[Origin: 1555–65; < L hiātus opening, gap, equiv. to hiā(re) to gape, open + -tus suffix of v. action]

Source: hiatus. (n.d.). Dictionary.com Unabridged (v 1.1). Retrieved July 15, 2008, from Dictionary.com website: http://dictionary.reference.com/browse/hiatus

Seeds of a party system?

Iran opposition: Use of force won't halt demands
Iran's embattled opposition leaders promised to press on with their campaign against the country's rulers, saying the use of force to crush the post-election protests will not silence their demands for democratic change.

The powerful statement of defiance... from opposition leader Mir Hossein Mousavi and former President Mohammad Khatami also sent a message to their supporters that the protest campaign triggered by the disputed June 12 presidential election still had energy and leadership though street demonstrations fizzled out months ago...

Thousands of people were arrested in the heavy crackdown that crushed the mass protests in support of Mousavi. It was the country's worst unrest since the 1979 Islamic Revolution. The opposition says at least 72 protesters were killed, while the government puts the number of confirmed dead at 30...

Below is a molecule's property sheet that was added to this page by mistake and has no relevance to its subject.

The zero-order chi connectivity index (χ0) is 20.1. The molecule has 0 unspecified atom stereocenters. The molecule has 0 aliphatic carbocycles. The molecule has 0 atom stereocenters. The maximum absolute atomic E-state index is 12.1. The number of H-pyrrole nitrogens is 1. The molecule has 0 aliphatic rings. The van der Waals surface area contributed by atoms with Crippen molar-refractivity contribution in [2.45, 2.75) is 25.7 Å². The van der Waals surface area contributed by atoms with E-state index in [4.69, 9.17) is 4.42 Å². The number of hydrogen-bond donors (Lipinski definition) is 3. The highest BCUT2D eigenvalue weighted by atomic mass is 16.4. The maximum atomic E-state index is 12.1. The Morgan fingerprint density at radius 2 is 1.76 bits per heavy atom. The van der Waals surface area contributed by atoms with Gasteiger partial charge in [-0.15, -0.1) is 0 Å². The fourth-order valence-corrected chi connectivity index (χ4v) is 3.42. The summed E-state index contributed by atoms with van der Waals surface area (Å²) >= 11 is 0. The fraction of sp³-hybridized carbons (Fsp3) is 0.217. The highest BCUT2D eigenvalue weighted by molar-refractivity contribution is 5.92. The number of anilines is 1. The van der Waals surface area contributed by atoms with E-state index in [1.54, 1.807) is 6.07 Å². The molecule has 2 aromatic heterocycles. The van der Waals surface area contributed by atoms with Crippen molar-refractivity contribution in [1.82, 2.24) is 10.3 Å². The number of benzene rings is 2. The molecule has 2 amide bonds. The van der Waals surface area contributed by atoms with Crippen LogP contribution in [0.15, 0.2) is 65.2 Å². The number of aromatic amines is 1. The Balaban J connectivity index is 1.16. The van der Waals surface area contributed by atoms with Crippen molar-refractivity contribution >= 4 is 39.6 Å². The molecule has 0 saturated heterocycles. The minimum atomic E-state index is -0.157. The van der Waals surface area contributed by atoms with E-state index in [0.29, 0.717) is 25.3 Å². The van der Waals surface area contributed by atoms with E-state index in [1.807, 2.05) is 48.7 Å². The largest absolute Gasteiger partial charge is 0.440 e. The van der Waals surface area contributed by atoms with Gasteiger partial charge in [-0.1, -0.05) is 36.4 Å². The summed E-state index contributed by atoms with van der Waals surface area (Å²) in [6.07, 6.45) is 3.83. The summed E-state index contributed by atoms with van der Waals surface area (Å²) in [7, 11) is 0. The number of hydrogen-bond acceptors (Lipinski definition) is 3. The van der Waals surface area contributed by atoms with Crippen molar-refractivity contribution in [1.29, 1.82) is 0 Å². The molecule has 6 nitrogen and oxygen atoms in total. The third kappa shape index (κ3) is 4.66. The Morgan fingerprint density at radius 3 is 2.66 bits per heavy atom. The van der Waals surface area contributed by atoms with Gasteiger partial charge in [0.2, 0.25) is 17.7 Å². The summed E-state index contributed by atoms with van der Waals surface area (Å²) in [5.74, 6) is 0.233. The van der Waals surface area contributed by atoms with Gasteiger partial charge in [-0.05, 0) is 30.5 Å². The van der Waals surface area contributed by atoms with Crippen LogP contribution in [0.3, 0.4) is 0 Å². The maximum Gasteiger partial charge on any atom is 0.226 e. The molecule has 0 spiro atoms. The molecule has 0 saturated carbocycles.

The two leaders said curbing liberties, suppressing reformist media, imprisoning activists and leveling charges against reformist politicians without giving them the right to respond in state media were contrary to Iran's constitution and Islamic Sharia law.

A political movement created by Mousavi called the Green Path of Hope has sought to provide the opposition to Ahmadinejad's government with a rallying point even as the street protests have fizzled...

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Tuesday, October 20, 2009

Upcoming elections

Election Reports and Political Science: Update
Thanks to Joshua Tucker, writing at The Monkey Cage blog, I just looked at the schedule of upcoming elections for the rest of '09. None of them appear to be in countries that are likely to be central to comparative courses, but the list is a reminder that there are a lot of countries outside of the usual curriculum.